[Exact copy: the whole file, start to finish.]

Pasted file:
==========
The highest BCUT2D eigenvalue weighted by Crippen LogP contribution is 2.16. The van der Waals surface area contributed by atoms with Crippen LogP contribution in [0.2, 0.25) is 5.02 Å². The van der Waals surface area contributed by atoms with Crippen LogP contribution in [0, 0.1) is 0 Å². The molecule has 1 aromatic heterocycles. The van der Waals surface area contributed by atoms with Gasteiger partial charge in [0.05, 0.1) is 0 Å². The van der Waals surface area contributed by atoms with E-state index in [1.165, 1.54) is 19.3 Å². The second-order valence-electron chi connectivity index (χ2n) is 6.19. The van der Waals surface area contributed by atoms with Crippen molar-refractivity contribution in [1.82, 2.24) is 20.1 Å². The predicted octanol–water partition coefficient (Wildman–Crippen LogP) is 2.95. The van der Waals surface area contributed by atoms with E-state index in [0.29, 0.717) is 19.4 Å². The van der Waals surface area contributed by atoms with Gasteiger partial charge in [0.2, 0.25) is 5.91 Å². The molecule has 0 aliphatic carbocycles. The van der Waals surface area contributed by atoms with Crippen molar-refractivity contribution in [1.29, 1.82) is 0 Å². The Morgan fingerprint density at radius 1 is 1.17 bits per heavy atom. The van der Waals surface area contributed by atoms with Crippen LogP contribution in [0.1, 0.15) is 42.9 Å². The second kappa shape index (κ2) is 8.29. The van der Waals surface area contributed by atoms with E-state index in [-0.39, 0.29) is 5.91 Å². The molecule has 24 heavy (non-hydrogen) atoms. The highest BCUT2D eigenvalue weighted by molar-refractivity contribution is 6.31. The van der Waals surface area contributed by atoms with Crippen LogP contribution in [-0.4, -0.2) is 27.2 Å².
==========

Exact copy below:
The highest BCUT2D eigenvalue weighted by Crippen LogP contribution is 2.16. The van der Waals surface area contributed by atoms with Crippen LogP contribution in [0.2, 0.25) is 5.02 Å². The van der Waals surface area contributed by atoms with Crippen LogP contribution in [0, 0.1) is 0 Å². The molecule has 1 aromatic heterocycles. The van der Waals surface area contributed by atoms with Gasteiger partial charge in [0.05, 0.1) is 0 Å². The van der Waals surface area contributed by atoms with E-state index in [1.165, 1.54) is 19.3 Å². The second-order valence-electron chi connectivity index (χ2n) is 6.19. The van der Waals surface area contributed by atoms with Crippen molar-refractivity contribution in [1.82, 2.24) is 20.1 Å². The predicted octanol–water partition coefficient (Wildman–Crippen LogP) is 2.95. The van der Waals surface area contributed by atoms with E-state index in [0.29, 0.717) is 19.4 Å². The van der Waals surface area contributed by atoms with Gasteiger partial charge in [0.2, 0.25) is 5.91 Å². The molecule has 0 aliphatic carbocycles. The van der Waals surface area contributed by atoms with Crippen molar-refractivity contribution in [1.29, 1.82) is 0 Å². The Morgan fingerprint density at radius 1 is 1.17 bits per heavy atom. The van der Waals surface area contributed by atoms with Crippen LogP contribution in [0.1, 0.15) is 42.9 Å². The second kappa shape index (κ2) is 8.29. The van der Waals surface area contributed by atoms with E-state index in [-0.39, 0.29) is 5.91 Å². The molecule has 24 heavy (non-hydrogen) atoms. The highest BCUT2D eigenvalue weighted by molar-refractivity contribution is 6.31. The van der Waals surface area contributed by atoms with Crippen LogP contribution in [-0.4, -0.2) is 27.2 Å².